Incredible places: First World War
- 27 June 2014
Each month we're asking you to share your favourite incredible places based around a topical theme. To mark the centenary of the start of the First World War in July, we want to know which exhibitions, galleries and artworks you think are best for remembrance.
To get you started, take a look at some of our suggestions. Remember, incredible places could include anywhere from a museum, gallery or historic house, to an amazing exhibition or a work of art that transports you. Find out more about incredible places.
1. The museum
National Museum of the Flight, Haddington. Free entry with National Art Pass
Following the outbreak of the First World War, the Admiralty was tasked with establishing a string of home defence airfields along the south eastern seaboard of the UK, from Edinburgh to the south coast of England. In September 1915 the Director of Naval Air Services gave approval for an air station to be opened at East Fortune – now the site of this museum. Today, it houses personal testimonies, photographs and film and other unique artefacts that tell the story of service at the base. Also on display: the wings of an East Fortune Sopwith Cuckoo and the original painted gate from the Royal Naval Air Station.
2. The gallery
Stanley Spencer Gallery, Cookham. Free entry with National Art Pass
Opened in 1962 – three years after Spencer's death – the gallery stands as a lasting memorial to the life and work of the Cookham-based painter. Spencer's life changed irrevocably with the outbreak of the First World War; signing up to serve in the Royal Army Medical Corps, he was posted to Bristol and then Macedonia, before transferring to fight on the front line in 1917. He also worked as an official war artist. When he returned to Cookham he said he had lost that 'early morning feeling' and his struggle to make sense of his experience haunts his later work. The collection contains examples of his paintings, portraits and drawings, as well as letters and other personal items.
3. The historic house
The Royal Pavilion, Brighton. Free entry with National Art Pass
The spectacular 'pleasure palace' of George IV was transformed into a military hospital for Indian Corps soldiers during First World War and by 1916, over 4,000 men had been treated there. The pavilion hospital received unprecedented media attention, and the building and its patients were photographed extensively. These images were sold locally in the form of postcards – 120,000 just in Brighton – while a selection were also published in a commemorative book that was distributed in India. It was an international presence the pavilion had not enjoyed since the Regency period. Many of the photographs are now part of the pavilion collection.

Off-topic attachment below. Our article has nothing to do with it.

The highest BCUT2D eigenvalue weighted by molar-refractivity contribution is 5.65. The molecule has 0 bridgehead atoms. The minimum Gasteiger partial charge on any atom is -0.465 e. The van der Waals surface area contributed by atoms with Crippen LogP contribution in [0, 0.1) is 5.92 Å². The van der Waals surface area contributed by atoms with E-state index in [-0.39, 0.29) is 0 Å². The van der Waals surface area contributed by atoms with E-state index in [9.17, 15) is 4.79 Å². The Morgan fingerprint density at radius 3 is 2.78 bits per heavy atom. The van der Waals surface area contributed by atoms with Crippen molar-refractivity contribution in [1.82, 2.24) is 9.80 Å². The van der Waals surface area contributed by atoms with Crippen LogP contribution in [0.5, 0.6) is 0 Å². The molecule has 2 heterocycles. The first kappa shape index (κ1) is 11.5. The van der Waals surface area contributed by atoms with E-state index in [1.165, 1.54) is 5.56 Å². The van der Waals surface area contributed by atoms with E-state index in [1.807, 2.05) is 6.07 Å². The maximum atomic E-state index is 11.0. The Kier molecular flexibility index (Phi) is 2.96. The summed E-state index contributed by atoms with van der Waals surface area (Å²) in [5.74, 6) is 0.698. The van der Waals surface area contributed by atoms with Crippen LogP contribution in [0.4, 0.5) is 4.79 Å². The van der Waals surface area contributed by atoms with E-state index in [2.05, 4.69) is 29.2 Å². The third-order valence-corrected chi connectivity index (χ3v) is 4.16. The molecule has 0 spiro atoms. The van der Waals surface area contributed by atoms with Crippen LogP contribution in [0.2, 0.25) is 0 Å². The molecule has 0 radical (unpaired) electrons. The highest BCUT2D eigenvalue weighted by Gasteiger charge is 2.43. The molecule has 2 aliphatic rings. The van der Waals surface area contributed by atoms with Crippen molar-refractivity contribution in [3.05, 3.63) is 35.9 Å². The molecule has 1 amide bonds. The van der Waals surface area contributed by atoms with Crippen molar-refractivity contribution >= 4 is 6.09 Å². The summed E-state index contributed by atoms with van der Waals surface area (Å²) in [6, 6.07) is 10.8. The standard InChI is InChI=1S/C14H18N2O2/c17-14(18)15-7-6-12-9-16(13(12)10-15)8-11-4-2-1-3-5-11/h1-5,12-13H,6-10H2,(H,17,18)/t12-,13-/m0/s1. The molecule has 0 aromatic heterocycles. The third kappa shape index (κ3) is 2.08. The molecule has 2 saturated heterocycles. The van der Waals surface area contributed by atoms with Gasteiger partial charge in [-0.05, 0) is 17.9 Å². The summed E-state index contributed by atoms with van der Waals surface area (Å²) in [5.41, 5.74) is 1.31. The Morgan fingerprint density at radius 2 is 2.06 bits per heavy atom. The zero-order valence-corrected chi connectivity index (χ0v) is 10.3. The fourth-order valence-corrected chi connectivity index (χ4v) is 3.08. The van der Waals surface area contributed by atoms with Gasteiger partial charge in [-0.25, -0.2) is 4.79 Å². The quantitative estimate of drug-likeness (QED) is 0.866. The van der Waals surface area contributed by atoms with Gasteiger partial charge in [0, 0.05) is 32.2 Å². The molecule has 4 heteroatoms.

4. The exhibition
Truth and Memory: British Art of the First World War, Imperial War Museum, London. 50% off with National Art Pass
To celebrate its reopening in July, IWM London is hosting the largest exhibition of British First World War art for almost 100 years. It is divided into two sections: truth, which explores how art was used as a means by which to document the experiences of war, and memory, focusing on its role in commemoration. On display are key examples from artists who were directly involved in the war effort, such as Paul Nash and CRW Nevinson, as well as paintings commissioned in remembrance, such as John Singer Sargent’s Gassed and Wyndham Lewis’s A Battery Shelled.
5. The artwork
Paul Nash, A Shell Bursting, Passchendaele, 1918. Art Funded in 1991
Paul Nash first visited Ypres Salient as a soldier in early March 1917 and spoke of how spring had brought new life to the area. In a letter to his wife he described how 'flowers bloom everywhere'. His time in Belgium was cut short however, after he fell into a trench and broke a rib, and was sent home to recover in England. When he was discharged from hospital three months later, Nash decide to return to Ypres – this time as an Official War Artist – but was horrified by what greeted him. The battle of Passchendaele had begun back in June, and was one of the most gruesome battles of the entire war. Strategy was confused and conditions nightmarish; the British had exploded huge underground mines and the shelling had churned up the soil and smashed the drainage systems. In addition, heavy rains had produced thick mud, which stuck to the soldiers' uniforms and clogged their rifles. Eventually men and horses had begun to drown. Passchendaele was the focus of many of Nash’s drawings of this time. In this work, we see an artillery shell bursting violently behind the remnants of a building. The foreground is a mess of tree stumps, heavily damaged walls and rubble, while the sky is full of the smoke of shellfire.